https://static-content.springer.com/image/art%3A10.1007%2Fs00122-013-2232-4/MediaObjects/122_2013_2232_Fig3_HTML.gif
Fig. 3

Alignment of linkage groups for onion chromosome 1 and 6 from the onion populations ‘Nasik Red × CUDH2150’ (L) and ‘W202A × Texas Grano 438’ (R), showing relationships between putative QTL and candidate gene markers (green) (colour figure online)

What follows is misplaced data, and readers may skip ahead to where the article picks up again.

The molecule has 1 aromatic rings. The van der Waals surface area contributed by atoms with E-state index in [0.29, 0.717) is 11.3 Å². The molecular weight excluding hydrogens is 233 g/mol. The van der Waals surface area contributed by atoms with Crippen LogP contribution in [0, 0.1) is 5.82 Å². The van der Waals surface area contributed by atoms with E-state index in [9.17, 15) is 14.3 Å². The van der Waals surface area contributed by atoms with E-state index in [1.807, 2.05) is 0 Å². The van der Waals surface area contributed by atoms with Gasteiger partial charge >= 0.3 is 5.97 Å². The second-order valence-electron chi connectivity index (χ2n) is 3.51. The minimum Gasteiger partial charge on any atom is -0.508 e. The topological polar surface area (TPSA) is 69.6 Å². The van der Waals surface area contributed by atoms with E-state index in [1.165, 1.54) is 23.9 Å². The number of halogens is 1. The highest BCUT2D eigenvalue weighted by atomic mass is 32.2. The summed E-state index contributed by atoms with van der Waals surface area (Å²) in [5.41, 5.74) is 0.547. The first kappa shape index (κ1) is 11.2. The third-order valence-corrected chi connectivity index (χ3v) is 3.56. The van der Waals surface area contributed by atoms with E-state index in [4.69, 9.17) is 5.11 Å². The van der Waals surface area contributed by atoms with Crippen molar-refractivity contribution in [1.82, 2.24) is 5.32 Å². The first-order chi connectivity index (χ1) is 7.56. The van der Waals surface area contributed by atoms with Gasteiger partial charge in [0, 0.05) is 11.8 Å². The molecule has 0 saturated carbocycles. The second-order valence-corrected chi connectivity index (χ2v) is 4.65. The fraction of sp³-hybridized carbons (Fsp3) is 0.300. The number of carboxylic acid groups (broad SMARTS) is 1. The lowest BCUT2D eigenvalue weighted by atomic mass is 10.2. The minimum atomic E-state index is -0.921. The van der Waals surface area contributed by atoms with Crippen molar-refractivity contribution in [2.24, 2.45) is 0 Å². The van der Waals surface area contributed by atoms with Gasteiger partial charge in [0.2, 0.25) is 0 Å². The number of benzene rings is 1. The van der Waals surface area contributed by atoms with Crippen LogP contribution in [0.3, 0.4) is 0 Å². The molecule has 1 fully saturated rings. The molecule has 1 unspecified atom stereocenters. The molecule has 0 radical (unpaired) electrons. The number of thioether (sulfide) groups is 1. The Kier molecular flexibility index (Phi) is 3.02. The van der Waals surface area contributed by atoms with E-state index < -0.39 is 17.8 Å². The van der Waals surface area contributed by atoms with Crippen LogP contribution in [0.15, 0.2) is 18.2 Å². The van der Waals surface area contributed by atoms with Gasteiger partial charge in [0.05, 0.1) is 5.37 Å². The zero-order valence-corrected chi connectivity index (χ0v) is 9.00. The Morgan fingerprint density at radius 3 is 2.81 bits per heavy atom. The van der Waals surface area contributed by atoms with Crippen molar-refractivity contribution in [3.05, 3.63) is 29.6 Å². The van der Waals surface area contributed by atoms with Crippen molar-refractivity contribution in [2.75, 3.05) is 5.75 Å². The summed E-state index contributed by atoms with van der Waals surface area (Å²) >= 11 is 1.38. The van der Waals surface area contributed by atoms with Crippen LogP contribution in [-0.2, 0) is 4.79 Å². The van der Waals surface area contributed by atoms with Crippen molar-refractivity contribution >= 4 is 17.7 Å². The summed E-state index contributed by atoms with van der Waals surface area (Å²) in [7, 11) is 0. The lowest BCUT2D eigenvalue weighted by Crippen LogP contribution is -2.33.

The association detected in 2008/9 on chromosome 3 in the region flanked by markers ACP830 and ACP996 includes the functionally characterised (Vijn et al. 1998) acid invertase locus API89 (NCBI Pr006099770). No bolting plants in the selective genotyping screen were homozygous at API89 for the ‘Nasik Red’ allele (Chi square = 20.607, df = 1, P value = 0.000). However, API89 genotyping of samples from both families in the 2011/12 validation trials revealed no significant association with bolting frequency (data not shown). Comparison with other onion genetic maps reveals that this region of chromosome 3 corresponds with the QTL reported by Havey et al. (2004) that conditions variability in bulb soluble solids content. Onion acid invertase activity has been shown to be regulated by photoperiod (Lercari 1982), and temperature (Benkeblia et al. 2004), and sucrose is known to be a signal for florigenesis (Matsoukas et al. 2012). Analysis of bulb composition in a sample of 504 non-bolting progeny from the 2008/9 trial (Revanna et al. 2013) revealed that bulbs homozygous for the ‘Nasik Red’ allele revealed by marker API89-2 (Pr006099770) had significantly higher sucrose levels (T value = −2.49, P value = 0.014, df = 169). Analysis of bulb sucrose composition data from previous studies of inbred families (McCallum et al. 2006a) also revealed the same pattern of recessive inheritance for high sucrose in relation to API89 genotype (Fig. 4). We, therefore, designate this locus AcSuc. The marker ACP102 designed to an indeterminate-like homolog was also located on chromosome 3 although the map position could not be determined.